Date Available


Year of Publication


Degree Name

Doctor of Philosophy (PhD)

Document Type

Doctoral Dissertation


Agriculture, Food and Environment


Family Sciences

First Advisor

Dr. Alexander T. Vazsonyi


The current dissertation consists of three interrelated studies examining the relationship between sleep functioning and adolescent adjustment. Although links between sleep patterns and internalizing problems and externalizing or problem behaviors in children and adolescents have been established in literature, several gaps remain in this research. This dissertation addressed these by: (a) testing sleep problems, quantity, and chronotype in childhood as predictors of internalizing problems in adolescence (Study 1), (b) testing sleep problems, quantity, and chronotype in childhood as predictors of problem behaviors in adolescence (Study 2), and (c) testing sleep problems and quantity as mediators of the chronotype-adjustment link (Study 3). Latent Growth Modeling (LGM) and Half-longitudinal Path Analysis were used to carry out these studies using a large sample of children part of the European Longitudinal Study of Pregnancy and Childhood (ELSPAC).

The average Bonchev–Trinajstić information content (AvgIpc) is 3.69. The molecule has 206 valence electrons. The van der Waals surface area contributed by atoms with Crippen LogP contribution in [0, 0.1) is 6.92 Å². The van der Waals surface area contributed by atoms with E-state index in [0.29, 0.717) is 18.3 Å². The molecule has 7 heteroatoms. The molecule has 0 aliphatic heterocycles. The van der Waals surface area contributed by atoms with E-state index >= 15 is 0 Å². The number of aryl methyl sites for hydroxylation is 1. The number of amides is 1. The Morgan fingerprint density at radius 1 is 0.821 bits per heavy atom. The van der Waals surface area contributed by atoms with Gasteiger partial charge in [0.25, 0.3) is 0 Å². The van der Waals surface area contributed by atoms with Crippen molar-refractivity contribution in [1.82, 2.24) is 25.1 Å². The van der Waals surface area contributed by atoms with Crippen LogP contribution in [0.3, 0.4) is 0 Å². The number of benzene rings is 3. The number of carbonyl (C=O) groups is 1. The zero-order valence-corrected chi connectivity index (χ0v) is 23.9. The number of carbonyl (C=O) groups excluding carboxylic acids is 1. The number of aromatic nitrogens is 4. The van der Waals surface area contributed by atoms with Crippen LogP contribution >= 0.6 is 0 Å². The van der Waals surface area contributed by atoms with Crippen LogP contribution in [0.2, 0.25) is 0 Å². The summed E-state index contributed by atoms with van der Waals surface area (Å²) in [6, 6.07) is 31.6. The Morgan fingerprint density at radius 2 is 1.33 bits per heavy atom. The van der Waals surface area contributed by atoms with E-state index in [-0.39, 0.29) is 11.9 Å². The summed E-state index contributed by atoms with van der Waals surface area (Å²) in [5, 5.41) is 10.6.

Findings from Study 1 and 2 showed that greater sleep problems in early childhood and their slower decrease during childhood predicted higher levels of internalizing problems and problem behaviors in early adolescence. Furthermore, lower sleep quantity in early childhood predicted higher internalizing problems and problem behaviors in early adolescence and a greater increase in problem behaviors in adolescence. Lastly, greater eveningness in early childhood predicted greater increases in problem behaviors during adolescence. Results of Study 3 provided evidence that evening chronotype longitudinally predicted less favorable sleep patterns, including greater sleep problems and lower sleep quantity. However, only sleep problems significantly predicted measures of adjustment, particularly internalizing problems; no effects of sleep quantity on adjustment were found.

Digital Object Identifier (DOI)